Further according to the present invention, there is provided an apparatus for printing directly on a dark textile piece. The device includes a printing table for holding a textile piece, at least one white inkjet head and at least one color inkjet print head, and preferably an array of inkjet print heads including a plurality of color print heads and at least one white inkjet head, disposed above the printing table, and a controller for causing printing of a white colored masking layer on top of the textile piece on the printing table during a first pass, or series of passes, for activating the drying unit to dry the masking layer, and for causing printing of a color image printing on top of the dried masking layer on the printing table during a second pass, or series of passes.
According to one embodiment, the apparatus further includes a drying unit above the printing table.
There is also provided, according to the present invention, a method for printing on dark textile pieces including the steps of digitally printing an image onto transfer paper, applying a white masking layer that covers the image, and transferring by heat transfer the image and masking layer from the transfer paper to a dark textile piece.
According to one embodiment, the step of digitally printing includes digitally printing an image by means of an inkjet printer onto transfer paper, and curing and fixing the image.
According to one embodiment of the invention, the method further includes the step of applying a layer of adhesive onto the masking layer, before the step of transferring.
Further according to the present invention, there is provided an apparatus for printing on a dark textile piece, the device including a rotating drum for holding transfer paper, at least one color inkjet print head and at least one white inkjet print head, and preferably an array of inkjet print heads including a plurality of color print heads and at least one white inkjet head, disposed adjacent the rotating drum, and a controller for causing color image printing on a transfer paper on the drum during a first rotation, or series of rotations, for activating the curing unit to cure the color image, and for causing printing of a white colored masking layer on top of the dried color image on the transfer paper on the drum during a second rotation, or series of rotations.
According to one embodiment, the apparatus further includes a drying unit disposed adjacent the drum.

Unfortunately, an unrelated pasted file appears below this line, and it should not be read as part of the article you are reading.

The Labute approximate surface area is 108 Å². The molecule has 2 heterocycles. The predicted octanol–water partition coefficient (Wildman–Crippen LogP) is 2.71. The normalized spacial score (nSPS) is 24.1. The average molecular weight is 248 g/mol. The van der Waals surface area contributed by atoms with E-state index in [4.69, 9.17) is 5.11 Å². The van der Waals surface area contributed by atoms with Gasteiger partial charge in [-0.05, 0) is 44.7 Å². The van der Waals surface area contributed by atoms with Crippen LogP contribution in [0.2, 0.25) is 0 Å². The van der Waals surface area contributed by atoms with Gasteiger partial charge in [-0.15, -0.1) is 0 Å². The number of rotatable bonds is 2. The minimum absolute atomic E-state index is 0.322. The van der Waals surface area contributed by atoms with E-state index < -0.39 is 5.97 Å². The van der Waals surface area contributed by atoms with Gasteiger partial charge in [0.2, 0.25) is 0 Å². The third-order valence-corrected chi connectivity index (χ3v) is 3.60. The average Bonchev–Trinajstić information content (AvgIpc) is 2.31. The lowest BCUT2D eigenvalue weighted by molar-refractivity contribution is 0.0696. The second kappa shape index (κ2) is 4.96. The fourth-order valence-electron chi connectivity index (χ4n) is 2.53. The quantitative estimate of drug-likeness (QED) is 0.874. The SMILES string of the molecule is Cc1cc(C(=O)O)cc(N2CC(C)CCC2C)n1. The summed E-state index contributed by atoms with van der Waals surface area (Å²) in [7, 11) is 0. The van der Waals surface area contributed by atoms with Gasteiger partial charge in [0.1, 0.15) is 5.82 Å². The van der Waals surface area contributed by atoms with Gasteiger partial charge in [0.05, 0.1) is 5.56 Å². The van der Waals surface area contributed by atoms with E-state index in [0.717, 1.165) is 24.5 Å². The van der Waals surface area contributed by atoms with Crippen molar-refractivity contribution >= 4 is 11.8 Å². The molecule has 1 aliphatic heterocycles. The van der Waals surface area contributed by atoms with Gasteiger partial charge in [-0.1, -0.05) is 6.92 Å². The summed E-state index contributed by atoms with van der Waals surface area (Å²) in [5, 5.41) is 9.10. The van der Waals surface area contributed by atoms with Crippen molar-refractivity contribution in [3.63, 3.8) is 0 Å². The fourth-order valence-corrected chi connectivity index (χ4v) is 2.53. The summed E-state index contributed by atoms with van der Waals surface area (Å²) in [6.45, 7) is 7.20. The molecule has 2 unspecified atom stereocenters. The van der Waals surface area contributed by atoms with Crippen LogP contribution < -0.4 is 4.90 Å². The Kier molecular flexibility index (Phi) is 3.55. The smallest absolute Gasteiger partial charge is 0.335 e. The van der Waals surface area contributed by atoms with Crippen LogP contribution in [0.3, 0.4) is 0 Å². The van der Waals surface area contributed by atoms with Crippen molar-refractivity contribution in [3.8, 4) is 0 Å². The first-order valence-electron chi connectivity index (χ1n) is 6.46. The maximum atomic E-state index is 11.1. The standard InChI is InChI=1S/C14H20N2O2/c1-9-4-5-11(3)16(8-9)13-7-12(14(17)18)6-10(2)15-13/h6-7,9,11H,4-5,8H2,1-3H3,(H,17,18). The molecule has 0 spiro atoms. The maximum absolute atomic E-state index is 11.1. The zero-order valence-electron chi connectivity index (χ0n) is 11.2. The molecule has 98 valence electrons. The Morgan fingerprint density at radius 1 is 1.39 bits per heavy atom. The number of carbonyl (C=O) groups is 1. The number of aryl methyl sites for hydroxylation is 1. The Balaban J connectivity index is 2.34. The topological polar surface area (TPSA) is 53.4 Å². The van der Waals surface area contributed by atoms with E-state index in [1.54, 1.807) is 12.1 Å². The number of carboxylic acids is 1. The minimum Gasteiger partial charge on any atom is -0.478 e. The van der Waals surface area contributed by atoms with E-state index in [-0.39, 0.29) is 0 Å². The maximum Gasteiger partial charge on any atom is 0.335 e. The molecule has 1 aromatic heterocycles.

Preferably, the apparatus further includes a heat transfer unit for transferring the color image and masking layer from the transfer paper onto a dark textile piece.
The present invention will be further understood and appreciated from the following detailed description taken in conjunction with the drawings in which:
The present invention relates to a method and apparatus for textile digital ink printing for image application on a dark or colored textile piece. In particular, the invention relates to direct image application on a dark textile piece, as well as to textile digital ink printing for transfer image application on a dark textile piece. In this invention, the emphasis is on dark textile print, because printing on light colored fabric is a much simpler task.
Referring now to
Preferably, the white ink is placed exactly on the designed image area, in order to cover it completely, but not to exceed it. For the white layer only, “bleeding” in between the adjacent drops is not an issue, therefore the ink may be applied in a dense manner to assure good coverage. Printing resolution of the white ink can be lower than the resolution of the process colors, and the drop size can be larger, to reduce printing time. As has been previously explained, the white ink preferably is placed on the textile by means of an array of white printing heads 14. Preferably, a controller (not shown) controls both the process color printing heads and the white printing heads, so as to coordinate the printing and ensure precise coverage of the entire image, but not more.